Visiting popular websites and getting infected without any interaction? ESET explains how the stealthy Stegano exploit kit, hiding in the pixels of malicious ads, is capable of performing this dirty job.
ESET researchers have discovered a new exploit kit spreading via malicious ads on a number of reputable news websites, each with millions of visitors daily. Since at least the beginning of October 2016, the bad guys have been targeting users of Internet Explorer and scanning their computers for vulnerabilities in Flash Player. Exploiting these flaws in the code, they have been attempting to download and execute various types of malware.
The attacks fall into the category of so-called malvertising due to the fact that the malicious code has been distributed through advertising banners.
To make things worse, the attackers responsible are using stealthy, even paranoid, techniques, which makes analysis quite complicated and has thus necessitated an extensive research report.
I asked Robert Lipovsky, one of ESET’s senior malware researchers, to give us a less technical overview of the case.
What does your discovery mean for internet users?
It means that there are advertising banners with “poisoned pixels” leading to a new exploit kit, intended to enable the bad guys to remotely install malware onto victims’ computers. The victim doesn’t even need to click on the malicious ad content; all it takes is to visit a website displaying it. If the victim’s computer runs a vulnerable version of Flash Player, the machine will be compromised via an exploited vulnerability automatically.
After that, the bad guys have all they need to download and execute the malware of their choice. Some of the payloads we analyzed include banking trojans, backdoors and spyware, but the victims could end up facing a nasty ransomware attack, for example.
Once again this threat shows how important it is to have your software fully patched and to be protected by a reputable security solution. In this particular case, either of these measures fully protects you from this specific attack.
Where are the poisoned pixels in this?
Well, the name “Stegano” refers to steganography, which is a technique the bad guys used to hide parts of their malicious code in the pixels of the advertisements’ banners. Specifically, they hide it in the parameters controlling the transparency of each pixel. This makes only minor changes to the (color) tone of the picture, making the changes effectively invisible to the naked eye and so unnoticed by the potential victim.
How does the attack work?
I believe the following scheme is the best way to explain what is happening in this case:
Your analysis shows that the creators of the Stegano exploit kit are trying hard to stay unseen. What makes them so paranoid?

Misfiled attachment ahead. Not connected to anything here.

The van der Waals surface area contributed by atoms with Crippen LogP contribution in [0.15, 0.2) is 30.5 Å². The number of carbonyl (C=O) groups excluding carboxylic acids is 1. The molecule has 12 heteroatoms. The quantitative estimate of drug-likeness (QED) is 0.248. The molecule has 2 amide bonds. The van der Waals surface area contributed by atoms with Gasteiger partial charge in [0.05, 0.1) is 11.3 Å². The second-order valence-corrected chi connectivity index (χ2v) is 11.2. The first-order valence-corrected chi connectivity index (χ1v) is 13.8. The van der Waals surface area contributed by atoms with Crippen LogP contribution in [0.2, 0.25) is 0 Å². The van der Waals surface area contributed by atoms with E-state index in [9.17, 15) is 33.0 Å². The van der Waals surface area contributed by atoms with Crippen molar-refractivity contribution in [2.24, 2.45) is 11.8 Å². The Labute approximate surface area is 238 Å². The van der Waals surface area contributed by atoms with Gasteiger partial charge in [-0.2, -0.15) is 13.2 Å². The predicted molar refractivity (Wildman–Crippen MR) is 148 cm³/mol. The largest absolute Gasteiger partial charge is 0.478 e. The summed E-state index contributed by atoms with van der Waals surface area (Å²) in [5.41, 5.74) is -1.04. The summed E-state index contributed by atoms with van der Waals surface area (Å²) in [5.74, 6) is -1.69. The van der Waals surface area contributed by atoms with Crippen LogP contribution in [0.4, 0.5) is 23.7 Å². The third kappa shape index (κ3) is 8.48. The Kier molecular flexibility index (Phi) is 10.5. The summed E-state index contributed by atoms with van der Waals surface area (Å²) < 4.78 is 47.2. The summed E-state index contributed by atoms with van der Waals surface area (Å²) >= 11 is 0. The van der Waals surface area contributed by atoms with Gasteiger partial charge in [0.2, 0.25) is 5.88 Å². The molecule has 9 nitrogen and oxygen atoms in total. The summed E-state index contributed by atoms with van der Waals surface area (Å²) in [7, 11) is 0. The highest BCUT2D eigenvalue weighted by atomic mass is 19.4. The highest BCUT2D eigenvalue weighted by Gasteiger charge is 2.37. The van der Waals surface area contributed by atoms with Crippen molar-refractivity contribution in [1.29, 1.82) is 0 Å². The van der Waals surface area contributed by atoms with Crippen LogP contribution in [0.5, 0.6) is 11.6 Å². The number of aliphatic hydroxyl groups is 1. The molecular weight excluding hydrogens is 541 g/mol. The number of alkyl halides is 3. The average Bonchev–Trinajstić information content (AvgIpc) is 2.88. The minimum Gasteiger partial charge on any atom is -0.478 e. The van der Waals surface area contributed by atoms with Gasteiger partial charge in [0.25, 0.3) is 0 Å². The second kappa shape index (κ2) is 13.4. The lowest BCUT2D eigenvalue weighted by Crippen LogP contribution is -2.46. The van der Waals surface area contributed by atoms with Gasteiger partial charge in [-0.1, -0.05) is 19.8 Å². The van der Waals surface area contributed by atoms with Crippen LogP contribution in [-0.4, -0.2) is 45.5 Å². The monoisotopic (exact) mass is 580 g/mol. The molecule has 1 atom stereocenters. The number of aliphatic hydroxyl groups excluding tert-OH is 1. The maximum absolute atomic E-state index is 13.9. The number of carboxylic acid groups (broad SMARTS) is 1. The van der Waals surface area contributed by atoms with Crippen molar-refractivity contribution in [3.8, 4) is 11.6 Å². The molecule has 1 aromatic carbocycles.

Attackers have succeeded in circumventing the countermeasures designed to uncover and block malicious content on advertising platforms, which has resulted in legitimate websites unknowingly serving infected content to millions of potential victims.
On top of that, the malicious version of the ad is served only to a specific target group, selected by the attackers’ server. The decision-making logic behind the choice of target is unknown and this helps the bad guys to go further in dodging suspicion on the advertising platforms’ side.
But those are not the only reasons why they try hard to stay stealthy – and that’s where the attackers get really paranoid.
The crooks behind the Stegano exploit kit are also trying to stay off the radar of experienced cybersecurity research teams hunting for malware. Hiding code in the pixels would not be enough to escape this kind of attention, so they have implemented a series of checks to detect whether the code is being surveilled. If any kind of surveillance is detected, the exploit kit’s activities simply stop and no malicious content is served.
How do they know when the code is being observed?
The exploit kit mainly tries to detect whether or not it is sitting in a sandbox, or if it is running on a virtual machine that was created for detection purposes. Also, the malware checks for any security software that might be present and sends this information to its operators.
Can you say how many users have already seen these banners with poisoned pixels?
Our detection systems show that in the last two months the malicious ads have been displayed to more than a million users on several very popular websites. Bear in mind, this is a rather conservative estimate based only on our own telemetry from users participating in ESET LiveGrid®. After all, the visitor counts of some of these websites are in the millions daily.
Can you be more specific? Which websites were affected?
The purpose of this research is to shed light on the activities of the bad guys and to make users safe from this threat. In this case, disclosure of the websites known to have been affected wouldn’t add any extra value in this regard. On the contrary, it could provide a false sense of security to those who have not visited these sites, as the banners could have appeared on practically any website that displays ads.
We should also mention the reputational harm this could inflict on victimized pages, especially since there is nothing they could have done to prevent these attacks, as the targeted ad space isn’t completely under their control.
What should I do to stay protected from exploit kit attacks?
First of all, let me highlight again that those who are diligent in protecting their computers, are safe from these specific attacks. Keeping both the system and all applications patched and using a reliable internet security solution are strong precautions that help prevent such attacks.
However, for unwary users, malvertising poses a serious threat, and their only hope is that malicious banners won’t make it onto websites they visit.